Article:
Search Evasion Techniques
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Process related to Virtualbox can be detected by malware by query the process list.
The VMware Tools use processes like VMwareServices.exe or VMwareTray.exe, to perform actions on the virtual environment. A malware can list the process and searches for the VMware string. Process: VMwareService.exe, VMwareTray.exe, TPAutoConnSvc.exe, VMtoolsd.exe, VMwareuser.exe.
Qemu registers some artifacts into the registry. A malware can detect the Qemu installation with a look at the registry key
HARDWARE\\DEVICEMAP\\Scsi\\Scsi Port 0\\Scsi Bus 0\\Target Id 0\\Logical Unit Id 0 with the value of
Identifier and the data of
HARDWARE\\Description\\System with a value of
SystemBiosVersion and data of
The VirtualBox Guest addition leaves many artifacts …
Some files are created by Virtualbox and VMware on the system.
Malware can check the different folders to find Virtualbox artifacts like VBoxMouse.sys.
Malware can check the different folders to find VMware artifacts like vmmouse.sys, vmhgfs.sys.
Some Files Example
Below is a list of files that can be detected on virtual machines:
- "C:\ProgramData\Microsoft\Windows\Start Menu\Programs\StartUp\agent.pyw",
- "C:\WINDOWS\system32\drivers\VBoxVideo.sys", …
Adversaries may employ various system checks to detect and avoid virtualization and analysis environments. This may include changing behaviors based on the results of checks for the presence of artifacts indicative of a virtual machine environment (VME) or sandbox. If the adversary detects a VME, they may alter their malware to disengage from the victim or conceal the core functions …
The VMCPUID instruction is a sophisticated mechanism often employed by malware to ascertain if it is operating within a virtual environment.
This instruction is part of the x86 architecture's virtual machine extensions (VMX) and is designed to provide information about the capabilities and status of the virtual machine.
By using VMCPUID, malware can adapt its behavior based on the context …
Adversaries may employ various user activity checks to detect and avoid virtualization and analysis environments. This may include changing behaviors based on the results of checks for the presence of artifacts indicative of a virtual machine environment (VME) or sandbox. If the adversary detects a VME, they may alter their malware to disengage from the victim or conceal the core …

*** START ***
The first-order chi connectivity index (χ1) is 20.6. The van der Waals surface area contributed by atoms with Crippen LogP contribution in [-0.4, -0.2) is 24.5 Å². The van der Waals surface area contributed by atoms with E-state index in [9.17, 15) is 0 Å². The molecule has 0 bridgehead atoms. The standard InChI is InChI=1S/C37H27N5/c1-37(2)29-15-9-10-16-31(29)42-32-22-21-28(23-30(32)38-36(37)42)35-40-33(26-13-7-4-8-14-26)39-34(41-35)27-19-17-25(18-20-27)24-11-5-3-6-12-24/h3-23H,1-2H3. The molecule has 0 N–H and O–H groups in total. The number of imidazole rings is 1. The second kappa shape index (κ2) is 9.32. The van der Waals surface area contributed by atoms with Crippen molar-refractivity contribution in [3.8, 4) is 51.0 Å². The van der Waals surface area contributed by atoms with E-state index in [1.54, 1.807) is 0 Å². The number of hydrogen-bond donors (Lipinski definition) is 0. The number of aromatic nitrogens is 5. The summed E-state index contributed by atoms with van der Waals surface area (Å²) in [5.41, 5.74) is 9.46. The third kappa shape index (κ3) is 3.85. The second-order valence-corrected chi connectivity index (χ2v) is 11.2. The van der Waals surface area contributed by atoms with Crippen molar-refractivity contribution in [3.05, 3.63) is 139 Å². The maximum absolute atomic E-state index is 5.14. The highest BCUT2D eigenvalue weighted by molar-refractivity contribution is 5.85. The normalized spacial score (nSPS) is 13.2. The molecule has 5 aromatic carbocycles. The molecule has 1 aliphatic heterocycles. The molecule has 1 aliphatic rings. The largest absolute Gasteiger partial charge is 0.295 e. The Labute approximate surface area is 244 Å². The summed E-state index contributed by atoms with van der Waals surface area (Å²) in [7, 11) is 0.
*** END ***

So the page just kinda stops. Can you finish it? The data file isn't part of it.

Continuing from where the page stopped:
Many user machines have hard drives that are larger than 80GB. A malware program can detect whether it is running in a virtual environment by checking the size of the hard drive. If the size is less than 80GB, it is likely that the program is running in a sandbox or virtual environment.
Adversaries may employ various time-based methods to detect and avoid virtualization and analysis environments. This may include enumerating time-based properties, such as uptime or the system clock, as well as the use of timers or other triggers to avoid a virtual machine environment (VME) or sandbox, specifically those that are automated or only operate for a limited amount of time. …
Cuckoo is a malware analysis system that uses a named pipe, called \.\pipe\cuckoo, for communication between the host system (where the malware is being analyzed) and the guest system (where the malware is running).
A malware that is running on the guest system can detect the presence of a virtual environment by attempting to access the \.\pipe\cuckoo named pipe. If …
The temperature sensor is used to know the current temperature of a machine. In a non-virtualized environment, the function returns valid support and output like: "25.05 C: 77.09 F: 298.2K". But for a fully virtualized environment, the return is "MSAcpi_ThermalZoneTemperature not supported" because this feature is not supported on virtualized processors.
Interestingly, this method is not valid. Not all Windows …